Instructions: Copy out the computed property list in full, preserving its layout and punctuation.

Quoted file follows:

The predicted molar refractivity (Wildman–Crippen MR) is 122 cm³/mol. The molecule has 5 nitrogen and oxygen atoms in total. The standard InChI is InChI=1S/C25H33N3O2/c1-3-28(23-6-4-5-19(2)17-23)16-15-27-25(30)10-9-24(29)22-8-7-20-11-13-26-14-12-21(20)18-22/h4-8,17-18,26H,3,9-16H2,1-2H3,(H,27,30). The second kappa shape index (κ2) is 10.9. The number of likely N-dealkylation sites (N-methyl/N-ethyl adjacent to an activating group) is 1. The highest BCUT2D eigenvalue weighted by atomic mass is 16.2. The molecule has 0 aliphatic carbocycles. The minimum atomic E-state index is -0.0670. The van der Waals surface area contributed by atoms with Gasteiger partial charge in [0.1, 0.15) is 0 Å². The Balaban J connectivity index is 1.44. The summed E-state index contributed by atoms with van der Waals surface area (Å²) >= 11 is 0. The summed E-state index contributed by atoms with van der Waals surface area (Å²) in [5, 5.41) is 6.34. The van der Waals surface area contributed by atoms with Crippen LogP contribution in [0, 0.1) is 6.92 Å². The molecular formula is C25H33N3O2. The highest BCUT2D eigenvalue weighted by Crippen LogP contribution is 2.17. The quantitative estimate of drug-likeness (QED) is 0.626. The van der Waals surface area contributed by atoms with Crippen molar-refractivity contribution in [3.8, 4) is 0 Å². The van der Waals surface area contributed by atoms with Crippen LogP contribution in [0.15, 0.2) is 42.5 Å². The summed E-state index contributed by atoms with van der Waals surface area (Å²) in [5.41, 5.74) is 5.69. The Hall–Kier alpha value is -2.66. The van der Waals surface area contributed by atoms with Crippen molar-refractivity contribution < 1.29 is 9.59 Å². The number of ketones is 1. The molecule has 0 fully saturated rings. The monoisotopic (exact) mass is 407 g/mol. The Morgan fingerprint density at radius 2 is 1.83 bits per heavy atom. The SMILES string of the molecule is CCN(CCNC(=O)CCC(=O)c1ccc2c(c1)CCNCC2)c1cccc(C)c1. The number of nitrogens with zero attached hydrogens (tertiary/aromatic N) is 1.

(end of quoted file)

The predicted molar refractivity (Wildman–Crippen MR) is 122 cm³/mol. The molecule has 5 nitrogen and oxygen atoms in total. The standard InChI is InChI=1S/C25H33N3O2/c1-3-28(23-6-4-5-19(2)17-23)16-15-27-25(30)10-9-24(29)22-8-7-20-11-13-26-14-12-21(20)18-22/h4-8,17-18,26H,3,9-16H2,1-2H3,(H,27,30). The second kappa shape index (κ2) is 10.9. The number of likely N-dealkylation sites (N-methyl/N-ethyl adjacent to an activating group) is 1. The highest BCUT2D eigenvalue weighted by atomic mass is 16.2. The molecule has 0 aliphatic carbocycles. The minimum atomic E-state index is -0.0670. The van der Waals surface area contributed by atoms with Gasteiger partial charge in [0.1, 0.15) is 0 Å². The Balaban J connectivity index is 1.44. The summed E-state index contributed by atoms with van der Waals surface area (Å²) >= 11 is 0. The summed E-state index contributed by atoms with van der Waals surface area (Å²) in [5, 5.41) is 6.34. The van der Waals surface area contributed by atoms with Crippen LogP contribution in [0, 0.1) is 6.92 Å². The molecular formula is C25H33N3O2. The highest BCUT2D eigenvalue weighted by Crippen LogP contribution is 2.17. The quantitative estimate of drug-likeness (QED) is 0.626. The van der Waals surface area contributed by atoms with Crippen molar-refractivity contribution in [3.8, 4) is 0 Å². The van der Waals surface area contributed by atoms with Crippen LogP contribution in [0.15, 0.2) is 42.5 Å². The summed E-state index contributed by atoms with van der Waals surface area (Å²) in [5.41, 5.74) is 5.69. The Hall–Kier alpha value is -2.66. The van der Waals surface area contributed by atoms with Crippen molar-refractivity contribution < 1.29 is 9.59 Å². The number of ketones is 1. The molecule has 0 fully saturated rings. The monoisotopic (exact) mass is 407 g/mol. The Morgan fingerprint density at radius 2 is 1.83 bits per heavy atom. The SMILES string of the molecule is CCN(CCNC(=O)CCC(=O)c1ccc2c(c1)CCNCC2)c1cccc(C)c1. The number of nitrogens with zero attached hydrogens (tertiary/aromatic N) is 1.